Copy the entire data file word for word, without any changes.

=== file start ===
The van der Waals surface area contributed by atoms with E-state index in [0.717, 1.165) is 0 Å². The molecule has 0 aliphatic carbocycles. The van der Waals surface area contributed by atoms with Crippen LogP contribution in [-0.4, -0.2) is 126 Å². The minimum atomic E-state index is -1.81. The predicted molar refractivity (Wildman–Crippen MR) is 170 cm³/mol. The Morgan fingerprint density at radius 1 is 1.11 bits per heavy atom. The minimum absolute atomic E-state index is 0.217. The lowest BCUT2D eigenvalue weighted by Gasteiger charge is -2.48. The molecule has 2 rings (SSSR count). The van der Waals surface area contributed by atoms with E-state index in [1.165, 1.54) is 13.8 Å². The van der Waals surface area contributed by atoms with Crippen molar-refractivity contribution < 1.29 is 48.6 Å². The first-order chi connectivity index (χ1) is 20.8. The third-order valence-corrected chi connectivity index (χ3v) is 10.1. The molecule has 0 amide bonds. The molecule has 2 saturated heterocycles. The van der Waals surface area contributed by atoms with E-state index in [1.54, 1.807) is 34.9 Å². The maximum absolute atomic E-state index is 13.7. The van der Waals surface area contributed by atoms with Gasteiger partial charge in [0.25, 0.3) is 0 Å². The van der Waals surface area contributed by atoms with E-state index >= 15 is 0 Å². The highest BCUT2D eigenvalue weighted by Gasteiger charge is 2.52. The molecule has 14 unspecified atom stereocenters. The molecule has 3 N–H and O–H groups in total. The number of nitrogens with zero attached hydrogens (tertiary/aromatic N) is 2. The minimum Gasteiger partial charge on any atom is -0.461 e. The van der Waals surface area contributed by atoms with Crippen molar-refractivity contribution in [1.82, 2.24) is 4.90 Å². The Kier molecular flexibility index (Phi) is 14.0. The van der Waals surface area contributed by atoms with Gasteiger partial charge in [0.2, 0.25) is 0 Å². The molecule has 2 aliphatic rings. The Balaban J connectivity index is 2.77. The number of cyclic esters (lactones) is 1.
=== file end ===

The van der Waals surface area contributed by atoms with E-state index in [0.717, 1.165) is 0 Å². The molecule has 0 aliphatic carbocycles. The van der Waals surface area contributed by atoms with Crippen LogP contribution in [-0.4, -0.2) is 126 Å². The minimum atomic E-state index is -1.81. The predicted molar refractivity (Wildman–Crippen MR) is 170 cm³/mol. The Morgan fingerprint density at radius 1 is 1.11 bits per heavy atom. The minimum absolute atomic E-state index is 0.217. The lowest BCUT2D eigenvalue weighted by Gasteiger charge is -2.48. The molecule has 2 rings (SSSR count). The van der Waals surface area contributed by atoms with E-state index in [1.165, 1.54) is 13.8 Å². The van der Waals surface area contributed by atoms with Crippen molar-refractivity contribution < 1.29 is 48.6 Å². The first-order chi connectivity index (χ1) is 20.8. The third-order valence-corrected chi connectivity index (χ3v) is 10.1. The molecule has 0 amide bonds. The molecule has 2 saturated heterocycles. The van der Waals surface area contributed by atoms with E-state index in [1.54, 1.807) is 34.9 Å². The maximum absolute atomic E-state index is 13.7. The van der Waals surface area contributed by atoms with Gasteiger partial charge in [0.25, 0.3) is 0 Å². The van der Waals surface area contributed by atoms with E-state index >= 15 is 0 Å². The highest BCUT2D eigenvalue weighted by Gasteiger charge is 2.52. The molecule has 14 unspecified atom stereocenters. The molecule has 3 N–H and O–H groups in total. The number of nitrogens with zero attached hydrogens (tertiary/aromatic N) is 2. The minimum Gasteiger partial charge on any atom is -0.461 e. The van der Waals surface area contributed by atoms with Crippen molar-refractivity contribution in [1.82, 2.24) is 4.90 Å². The Kier molecular flexibility index (Phi) is 14.0. The van der Waals surface area contributed by atoms with Gasteiger partial charge in [0.2, 0.25) is 0 Å². The molecule has 2 aliphatic rings. The Balaban J connectivity index is 2.77. The number of cyclic esters (lactones) is 1.